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Inadequate financing hampers Africa
smallholders’ ability to improve production

KIGALI, (Xinhua) -- Africa’s smallholder farmers are responsible for the majority of the continent’s food production, however their production efforts are hindered by the lack of access to adequate financing, experts said Thursday.

They were speaking at a session panel “the business case for agriculture” on the sidelines of 2018 African Green Revolution Forum (AGRF) in the Rwandan capital Kigali.

The event running from Sept. 5 to 8 seeks to harness new pathways to turn African smallholders into future agribusinesses.

“Agriculture, especially small-scale farming plays a vital part in food security in African economies, however, smallholders lack funds to scale up and modernize their farming systems,” said Fokko Wientjes, vice president of Nutrition in Emerging Markets and Food Systems Transformation at DSM, a Dutch based science company active in health and nutrition.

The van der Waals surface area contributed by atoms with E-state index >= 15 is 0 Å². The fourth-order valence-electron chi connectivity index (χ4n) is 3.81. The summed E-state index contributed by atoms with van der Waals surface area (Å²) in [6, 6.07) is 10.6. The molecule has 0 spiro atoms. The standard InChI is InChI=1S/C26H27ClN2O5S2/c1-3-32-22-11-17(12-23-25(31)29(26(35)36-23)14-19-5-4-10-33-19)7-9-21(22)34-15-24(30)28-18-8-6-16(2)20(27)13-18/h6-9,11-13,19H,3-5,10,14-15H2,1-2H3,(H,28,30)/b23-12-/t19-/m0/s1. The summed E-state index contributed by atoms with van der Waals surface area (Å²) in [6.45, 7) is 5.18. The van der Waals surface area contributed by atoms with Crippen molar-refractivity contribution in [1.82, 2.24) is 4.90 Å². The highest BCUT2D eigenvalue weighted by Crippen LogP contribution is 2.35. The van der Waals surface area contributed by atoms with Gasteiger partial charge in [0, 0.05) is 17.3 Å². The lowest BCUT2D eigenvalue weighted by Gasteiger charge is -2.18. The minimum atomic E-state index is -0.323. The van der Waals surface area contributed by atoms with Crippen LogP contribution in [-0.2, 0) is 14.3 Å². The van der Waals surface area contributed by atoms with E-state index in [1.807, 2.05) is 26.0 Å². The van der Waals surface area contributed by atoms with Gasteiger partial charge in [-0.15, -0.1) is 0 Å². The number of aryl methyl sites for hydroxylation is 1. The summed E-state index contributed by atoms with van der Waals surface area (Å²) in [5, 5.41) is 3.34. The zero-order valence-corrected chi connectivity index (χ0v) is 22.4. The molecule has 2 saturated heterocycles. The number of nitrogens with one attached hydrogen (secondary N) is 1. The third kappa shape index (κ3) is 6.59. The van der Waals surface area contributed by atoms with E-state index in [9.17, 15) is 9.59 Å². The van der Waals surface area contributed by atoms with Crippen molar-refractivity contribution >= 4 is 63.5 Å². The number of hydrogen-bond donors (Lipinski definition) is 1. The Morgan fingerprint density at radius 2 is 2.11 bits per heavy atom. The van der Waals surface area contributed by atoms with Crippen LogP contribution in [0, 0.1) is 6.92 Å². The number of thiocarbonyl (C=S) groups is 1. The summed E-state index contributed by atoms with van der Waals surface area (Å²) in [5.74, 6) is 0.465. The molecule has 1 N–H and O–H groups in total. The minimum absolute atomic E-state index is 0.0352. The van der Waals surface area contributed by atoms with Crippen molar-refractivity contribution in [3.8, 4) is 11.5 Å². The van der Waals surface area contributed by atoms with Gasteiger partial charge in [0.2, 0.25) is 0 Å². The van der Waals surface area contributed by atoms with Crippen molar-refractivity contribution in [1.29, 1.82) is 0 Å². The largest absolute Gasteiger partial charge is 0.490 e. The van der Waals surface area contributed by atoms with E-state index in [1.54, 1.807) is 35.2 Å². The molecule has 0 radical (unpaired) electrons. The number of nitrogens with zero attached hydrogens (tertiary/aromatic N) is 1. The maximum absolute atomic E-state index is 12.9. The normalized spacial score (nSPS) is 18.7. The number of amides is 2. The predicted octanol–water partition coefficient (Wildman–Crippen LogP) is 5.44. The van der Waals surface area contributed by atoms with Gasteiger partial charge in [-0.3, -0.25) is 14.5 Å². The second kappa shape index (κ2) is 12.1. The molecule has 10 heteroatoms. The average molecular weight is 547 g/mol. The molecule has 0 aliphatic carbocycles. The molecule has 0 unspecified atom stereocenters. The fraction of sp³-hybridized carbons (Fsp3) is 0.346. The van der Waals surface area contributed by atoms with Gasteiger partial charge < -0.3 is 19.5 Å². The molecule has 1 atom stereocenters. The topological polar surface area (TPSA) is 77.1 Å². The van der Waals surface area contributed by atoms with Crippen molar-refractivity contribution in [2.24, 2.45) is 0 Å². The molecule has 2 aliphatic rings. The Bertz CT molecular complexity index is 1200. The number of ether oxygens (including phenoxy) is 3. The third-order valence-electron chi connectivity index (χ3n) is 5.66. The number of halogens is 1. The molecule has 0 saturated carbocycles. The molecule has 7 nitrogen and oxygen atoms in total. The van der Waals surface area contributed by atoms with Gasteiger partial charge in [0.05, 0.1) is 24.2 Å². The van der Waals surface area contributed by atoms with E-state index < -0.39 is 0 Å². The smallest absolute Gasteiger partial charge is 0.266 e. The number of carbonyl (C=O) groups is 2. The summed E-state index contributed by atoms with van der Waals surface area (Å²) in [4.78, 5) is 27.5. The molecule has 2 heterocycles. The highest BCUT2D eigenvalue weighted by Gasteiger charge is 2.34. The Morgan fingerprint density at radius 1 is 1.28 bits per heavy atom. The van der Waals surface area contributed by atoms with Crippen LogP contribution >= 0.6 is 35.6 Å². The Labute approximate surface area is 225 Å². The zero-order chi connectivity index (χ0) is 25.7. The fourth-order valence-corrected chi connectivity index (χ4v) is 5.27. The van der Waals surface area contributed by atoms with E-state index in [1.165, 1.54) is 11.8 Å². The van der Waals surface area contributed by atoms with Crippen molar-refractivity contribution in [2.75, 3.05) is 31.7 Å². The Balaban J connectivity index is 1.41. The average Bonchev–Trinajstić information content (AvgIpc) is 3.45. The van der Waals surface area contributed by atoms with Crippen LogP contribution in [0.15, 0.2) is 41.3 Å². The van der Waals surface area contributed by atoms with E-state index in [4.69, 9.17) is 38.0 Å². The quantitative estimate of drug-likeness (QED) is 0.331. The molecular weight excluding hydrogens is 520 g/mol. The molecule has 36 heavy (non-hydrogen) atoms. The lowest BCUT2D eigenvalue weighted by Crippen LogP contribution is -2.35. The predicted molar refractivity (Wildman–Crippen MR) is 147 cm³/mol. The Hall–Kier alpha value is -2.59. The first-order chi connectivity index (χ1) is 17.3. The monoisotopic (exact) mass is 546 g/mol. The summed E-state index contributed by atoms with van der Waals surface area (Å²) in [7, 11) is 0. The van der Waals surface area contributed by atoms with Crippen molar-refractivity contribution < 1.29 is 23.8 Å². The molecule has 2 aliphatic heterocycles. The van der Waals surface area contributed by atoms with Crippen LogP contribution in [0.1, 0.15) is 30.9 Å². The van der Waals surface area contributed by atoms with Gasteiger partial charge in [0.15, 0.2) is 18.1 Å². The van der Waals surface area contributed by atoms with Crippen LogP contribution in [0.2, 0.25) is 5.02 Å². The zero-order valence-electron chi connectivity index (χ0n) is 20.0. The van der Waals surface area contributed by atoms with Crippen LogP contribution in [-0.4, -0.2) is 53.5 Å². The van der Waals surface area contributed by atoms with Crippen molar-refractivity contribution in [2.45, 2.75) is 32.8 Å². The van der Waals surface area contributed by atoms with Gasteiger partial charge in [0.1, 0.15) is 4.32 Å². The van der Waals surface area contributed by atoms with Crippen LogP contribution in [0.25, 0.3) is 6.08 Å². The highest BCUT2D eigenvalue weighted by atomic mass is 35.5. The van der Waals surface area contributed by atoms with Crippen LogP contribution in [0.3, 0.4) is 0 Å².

He noted that to achieve growth in Africa’s agricultural sector, key stakeholders from the public and private sectors must come together to ensure that farmers, most especially smallholders access finances to improve their farming practices.

Jennifer Blanke, vice president of agriculture, human and social development at the African Development Bank (AfDB), said that micro-financing remains a vital source of capital for agricultural producers, however, smallholder farmers are unable to access them due to lack of collateral.

“Inadequate financing for agriculture has been cited as a major impediment to smallholder farmers in Africa. It’s time for African governments and the private sector to support farmers to access agricultural finance,” she added.

According to Sarah Metcalf, head of the United Kingdom Department for International Development (DFID) Rwanda, lack of financing threatens the growth of commercial farming among farmers in Africa.

“Many small-scale farmers in Africa are finding it difficult to realize their agribusiness potential due to lack of information and access to development financing models,” she said.

The percentage of smallholders with access to finance such as value chain finance, are reaching fewer than 10 percent of smallholders, primarily those in well-established value chains dedicated to higher value cash crops, according to World Bank Group. 


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